When my 2 1/2-year-old son was playing with my watches recently, he tried to put an old Accutron around his wrist and fussed about not being able to get it to stay on. I obligingly helped him slide the strap through its keepers, and he promptly complained and took it off. After finding that the vintage Accutron didn’t meet the measure of his discerning horological taste, he moved on to the next timepiece he could reach without displacing himself: the Casio Pro Trek Pendleton Collaboration Model I had in for review. He picked it up, gave it a cursory examination, held it aloft in my direction, and sonorously declared, “That’s a BIG watch!” Never one to be easily fooled, the boy was spot on. But what I fear my fledgling enthusiast son may have missed was the nuance that comes with big watches. Yes, this Pro Trek is a big watch, but it’s incredibly light, has a billion functions, and thanks to Pendleton, has unique accents that add plenty of character.
Measuring an eye-watering 51.5mm across and 51.6mm lug-to-lug, this watch is verifiably enormous, but as you can see, it doesn’t overwhelm the wrist nearly as much as you’d expect. Part of this is short, angled lugs, which do their very best to hug the wrist, part of it is the sloped city bezel, and part is the fact that when you take away the extra size from the pushers and case shapes, you’re left with a dial that doesn’t look that big because it’s so full (as opposed to some, thin bezeled dress watch that wears 4mm larger than it is). That’s not to say that it’s going to sit well on smaller wrists, but rather that it may not be as gargantuan as you’d expect.
The part you can’t see, that I can only tell you about, that my son might have been able to express if he weren’t hampered by his current developmental stage, is that the watch is light as a feather, weighing just 62g. For reference, a steel Rolex Daytona weighs about 150g and the Oris Aqiuis Date Calibre 400 weighs about 165g. You can thank the bio-based resin construction (i.e., plastic from renewable resources) for the case’s weight; presumably the gray ion-plated steel bezel and the mineral crystal together weigh about as much as the rest of the case. While the form is identical to other models in this line, this special edition gets a two-tone brown case with a bronze-tone crown, though those elements aren’t what stands out. Like those other models, it sports 100m of water resistance.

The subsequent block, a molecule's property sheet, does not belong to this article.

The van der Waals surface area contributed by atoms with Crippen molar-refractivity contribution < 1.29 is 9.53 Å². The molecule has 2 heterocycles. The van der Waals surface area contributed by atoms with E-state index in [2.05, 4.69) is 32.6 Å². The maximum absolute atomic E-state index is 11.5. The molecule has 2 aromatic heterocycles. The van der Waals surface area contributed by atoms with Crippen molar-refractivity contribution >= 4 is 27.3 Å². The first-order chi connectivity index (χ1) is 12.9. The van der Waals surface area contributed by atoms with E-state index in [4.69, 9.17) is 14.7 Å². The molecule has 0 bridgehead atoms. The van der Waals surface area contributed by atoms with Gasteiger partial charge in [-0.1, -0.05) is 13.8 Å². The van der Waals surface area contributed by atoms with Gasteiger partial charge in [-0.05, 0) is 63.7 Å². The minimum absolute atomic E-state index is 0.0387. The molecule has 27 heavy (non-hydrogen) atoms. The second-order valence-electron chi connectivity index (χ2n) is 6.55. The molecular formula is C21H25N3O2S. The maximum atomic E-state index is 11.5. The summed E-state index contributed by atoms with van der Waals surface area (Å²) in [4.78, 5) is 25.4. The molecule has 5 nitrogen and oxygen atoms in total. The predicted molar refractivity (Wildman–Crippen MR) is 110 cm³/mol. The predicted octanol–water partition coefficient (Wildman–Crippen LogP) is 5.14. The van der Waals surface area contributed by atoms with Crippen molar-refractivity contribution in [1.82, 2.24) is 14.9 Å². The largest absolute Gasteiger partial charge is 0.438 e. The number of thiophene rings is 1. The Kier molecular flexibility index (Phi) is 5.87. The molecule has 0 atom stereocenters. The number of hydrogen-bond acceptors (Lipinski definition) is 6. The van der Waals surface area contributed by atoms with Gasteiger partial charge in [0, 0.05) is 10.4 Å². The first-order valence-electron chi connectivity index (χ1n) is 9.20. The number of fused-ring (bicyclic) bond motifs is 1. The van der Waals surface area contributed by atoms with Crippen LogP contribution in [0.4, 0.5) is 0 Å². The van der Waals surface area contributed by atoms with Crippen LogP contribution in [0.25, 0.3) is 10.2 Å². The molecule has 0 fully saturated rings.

The Pendleton Collaboration model’s strap is made from recycled PET plastics and features a classic Pendelton pattern that evokes images of the American Southwest. Unfortunately, it’s nowhere near as soft as the textile company’s blankets. Getting a snug fit requires a bit of force, and the strap doesn’t conform very well in any case. This has been my experience with almost all recycled straps (such as the #tide straps used by many brands), which tend to be stiff and rough. I wore this watch on humid summer days, in the ocean, and in a creek, and the strap didn’t give much. The strap isn’t painful or abrasive, it’s just not as comfortable as a traditional textile (or leather or rubber) strap might be. Unfortunately, the lugs are 23mm, so strap swaps will be a challenge for most.